The old Taylor Swift is dead. Seriously, this time.

At a moment when Taylormania reached ridiculous heights, threatening to turn the artist at its center into an untouchable icon, the real Taylor Swift was spending her time between glittering three-hour concerts creating her most fearless art. Department of Tortured Poets: Anthology Filled with some of Swift's most raw, angry and insecure songs of her career—it's the exact opposite of the inspired, focused passivity that a skeptic of an artist's current vision might expect.

In the new chapter of our weekly magazine Now Rolling Stone Music podcast, Brittany Spanos and Rob Sheffield join host Brian Hiatt for an in-depth, track-by-track breakdown of the first half. Poets. (They'll explore the second half in another chapter, coming soon.) The album sparked wildly mixed reactions, but our chapter focuses on dissecting the lyrical mysteries, musical influences, and more. go Here Listen to your preferred podcast provider Apple Podcasts Or SpotifyOr press play above.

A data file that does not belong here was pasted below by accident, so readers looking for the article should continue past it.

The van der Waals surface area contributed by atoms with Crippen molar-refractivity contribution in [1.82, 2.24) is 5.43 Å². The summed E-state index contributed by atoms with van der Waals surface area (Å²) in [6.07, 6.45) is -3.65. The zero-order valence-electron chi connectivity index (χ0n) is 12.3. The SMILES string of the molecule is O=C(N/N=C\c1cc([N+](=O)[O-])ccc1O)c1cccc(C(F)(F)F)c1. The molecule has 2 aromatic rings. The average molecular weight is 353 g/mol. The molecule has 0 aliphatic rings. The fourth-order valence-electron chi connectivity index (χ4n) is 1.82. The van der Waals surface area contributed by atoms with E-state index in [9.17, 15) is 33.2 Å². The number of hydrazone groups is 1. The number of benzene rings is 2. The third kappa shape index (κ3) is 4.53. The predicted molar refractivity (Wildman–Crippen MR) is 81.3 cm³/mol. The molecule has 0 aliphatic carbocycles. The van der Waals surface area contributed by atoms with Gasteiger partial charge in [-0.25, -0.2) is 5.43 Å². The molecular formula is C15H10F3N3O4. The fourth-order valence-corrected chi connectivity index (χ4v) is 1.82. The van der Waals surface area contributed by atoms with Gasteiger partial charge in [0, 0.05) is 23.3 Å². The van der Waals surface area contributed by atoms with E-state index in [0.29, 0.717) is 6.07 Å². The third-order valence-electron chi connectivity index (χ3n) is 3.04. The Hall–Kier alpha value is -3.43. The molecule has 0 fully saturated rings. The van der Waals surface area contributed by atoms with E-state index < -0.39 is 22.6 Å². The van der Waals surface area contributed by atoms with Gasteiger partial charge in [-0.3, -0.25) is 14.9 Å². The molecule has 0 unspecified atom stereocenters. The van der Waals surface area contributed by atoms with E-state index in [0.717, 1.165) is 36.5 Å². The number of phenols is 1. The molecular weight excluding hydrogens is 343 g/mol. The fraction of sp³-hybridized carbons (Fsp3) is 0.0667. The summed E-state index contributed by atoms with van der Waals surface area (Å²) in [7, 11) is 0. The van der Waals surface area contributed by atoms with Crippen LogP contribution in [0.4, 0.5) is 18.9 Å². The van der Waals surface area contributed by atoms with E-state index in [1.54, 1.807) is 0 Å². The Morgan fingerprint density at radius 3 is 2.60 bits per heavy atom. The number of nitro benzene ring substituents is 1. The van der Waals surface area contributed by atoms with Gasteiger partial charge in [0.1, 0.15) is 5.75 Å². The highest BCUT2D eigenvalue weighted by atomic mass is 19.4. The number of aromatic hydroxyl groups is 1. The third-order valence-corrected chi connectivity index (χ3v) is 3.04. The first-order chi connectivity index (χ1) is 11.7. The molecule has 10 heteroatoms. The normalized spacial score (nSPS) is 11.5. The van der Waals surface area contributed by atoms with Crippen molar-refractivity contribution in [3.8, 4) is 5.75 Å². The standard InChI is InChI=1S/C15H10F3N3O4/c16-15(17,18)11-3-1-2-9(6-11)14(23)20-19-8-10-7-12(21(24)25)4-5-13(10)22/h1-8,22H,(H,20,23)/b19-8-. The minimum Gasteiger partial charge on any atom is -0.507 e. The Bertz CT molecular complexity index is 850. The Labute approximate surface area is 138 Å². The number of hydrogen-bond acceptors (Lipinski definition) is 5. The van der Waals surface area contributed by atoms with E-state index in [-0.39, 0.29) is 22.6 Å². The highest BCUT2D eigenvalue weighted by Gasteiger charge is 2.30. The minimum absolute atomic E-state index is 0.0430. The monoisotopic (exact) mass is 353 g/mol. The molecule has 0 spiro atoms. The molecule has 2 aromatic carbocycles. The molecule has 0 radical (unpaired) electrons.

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The album's title track cuts through all the confusion as it directly references his brief but apparently intense relationship with 1975's Matty Healy. With Joni Mitchell-worthy honesty, Swift offers a startling self-assessment of what the two artists had in common: „We're crazy,” she sings, layering harmonies over that description for emphasis. Then there's „But Daddy I Love Him,” where Swift unleashes pure hellfire on the „fans” who tried to lecture Healy about the inappropriateness of the relationship. „I'll tell you about my good name,” she murmured. „The shame is mine alone.” Also notable is the creepy, sardonic „Who's Afraid of the Little Ones,” where he reprises his role as the dark tailor on „Look What You Made Me Do,” augmented by the „anti-hero” monster on the mountain.

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